Database normalization is the process of organizing the fields and tables of a relational database to minimize redundancy and dependency. In the field of software security, a common vulnerability is unchecked malicious input. The mitigation for this problem is proper input validation. Before input validation may be performed, the input must be normalized, i.e., eliminating encoding and reducing the input data to a single common character set.
Database normalization is the process of organizing the attributes and tables of a relational database to minimize data redundancy. The objectives of database normalization are:
- To free the collection of relations from undesirable insertion, update and deletion dependencies;
- To reduce the need for restructuring the collection of relations, as new types of data are introduced, and thus increase the life span of application programs;
- To make the relational model more informative to users;
- To make the collection of relations neutral to the query statistics, where these statistics are liable to change as time goes by.
When an attempt is made to modify (update, insert into, or delete from) a table, undesired side-effects may follow. Not all tables can suffer from these side-effects; rather, the side-effects can only arise in tables that have not been sufficiently normalized. An insufficiently normalized table might have one or more of the following characteristics:
The same information can be expressed on multiple rows; therefore updates to the table may result in logical inconsistencies. For example, each record in an “Employees’ Skills” table might contain an Employee ID, Employee Address, and Skill; thus a change of address for a particular employee will potentially need to be applied to multiple records (one for each skill). If the update is not carried through successfully—if, that is, the employee’s address is updated on some records but not others—then the table is left in an inconsistent state. Specifically, the table provides conflicting answers to the question of what this particular employee’s address is. This phenomenon is known as an update anomaly.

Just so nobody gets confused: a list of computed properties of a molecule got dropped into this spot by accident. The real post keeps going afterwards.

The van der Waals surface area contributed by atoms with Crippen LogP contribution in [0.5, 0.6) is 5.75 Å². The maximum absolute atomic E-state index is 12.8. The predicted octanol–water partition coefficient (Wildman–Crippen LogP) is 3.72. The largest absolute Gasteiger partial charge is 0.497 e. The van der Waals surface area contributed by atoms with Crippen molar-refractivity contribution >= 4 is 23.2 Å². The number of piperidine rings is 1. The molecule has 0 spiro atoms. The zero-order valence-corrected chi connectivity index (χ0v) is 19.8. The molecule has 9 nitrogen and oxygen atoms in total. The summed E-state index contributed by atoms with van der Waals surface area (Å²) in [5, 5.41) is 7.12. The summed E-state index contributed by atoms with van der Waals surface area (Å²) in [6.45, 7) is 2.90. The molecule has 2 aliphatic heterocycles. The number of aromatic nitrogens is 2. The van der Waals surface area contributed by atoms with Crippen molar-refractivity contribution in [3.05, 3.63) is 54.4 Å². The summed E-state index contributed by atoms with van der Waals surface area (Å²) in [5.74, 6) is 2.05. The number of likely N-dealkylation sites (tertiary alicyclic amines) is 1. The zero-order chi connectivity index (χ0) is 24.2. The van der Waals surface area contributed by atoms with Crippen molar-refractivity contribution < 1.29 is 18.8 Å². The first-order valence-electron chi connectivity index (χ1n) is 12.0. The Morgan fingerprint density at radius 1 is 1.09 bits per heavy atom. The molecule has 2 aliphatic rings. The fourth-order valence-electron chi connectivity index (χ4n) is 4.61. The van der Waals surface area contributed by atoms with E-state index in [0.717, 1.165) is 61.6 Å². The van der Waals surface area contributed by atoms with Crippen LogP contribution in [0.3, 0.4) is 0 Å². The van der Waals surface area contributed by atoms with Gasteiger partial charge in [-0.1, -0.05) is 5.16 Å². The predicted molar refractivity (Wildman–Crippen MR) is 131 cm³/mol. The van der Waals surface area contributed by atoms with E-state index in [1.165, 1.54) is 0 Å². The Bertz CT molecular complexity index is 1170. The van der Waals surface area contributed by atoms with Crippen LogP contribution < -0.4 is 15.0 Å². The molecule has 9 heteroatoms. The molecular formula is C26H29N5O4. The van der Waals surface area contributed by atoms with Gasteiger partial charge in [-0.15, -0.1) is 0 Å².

There are circumstances in which certain facts cannot be recorded at all. For example, each record in a “Faculty and Their Courses” table might contain a Faculty ID, Faculty Name, Faculty Hire Date, and Course Code—thus we can record the details of any faculty member who teaches at least one course, but we cannot record the details of a newly hired faculty member who has not yet been assigned to teach any courses except by setting the Course Code to null. This phenomenon is known as an insertion anomaly.
Under certain circumstances, deletion of data representing certain facts necessitates deletion of data representing completely different facts. The “Faculty and Their Courses” table described in the previous example suffers from this type of anomaly, for if a faculty member temporarily ceases to be assigned to any courses, we must delete the last of the records on which that faculty member appears, effectively also deleting the faculty member, unless we set the Course Code to null in the record itself. This phenomenon is known as a deletion anomaly.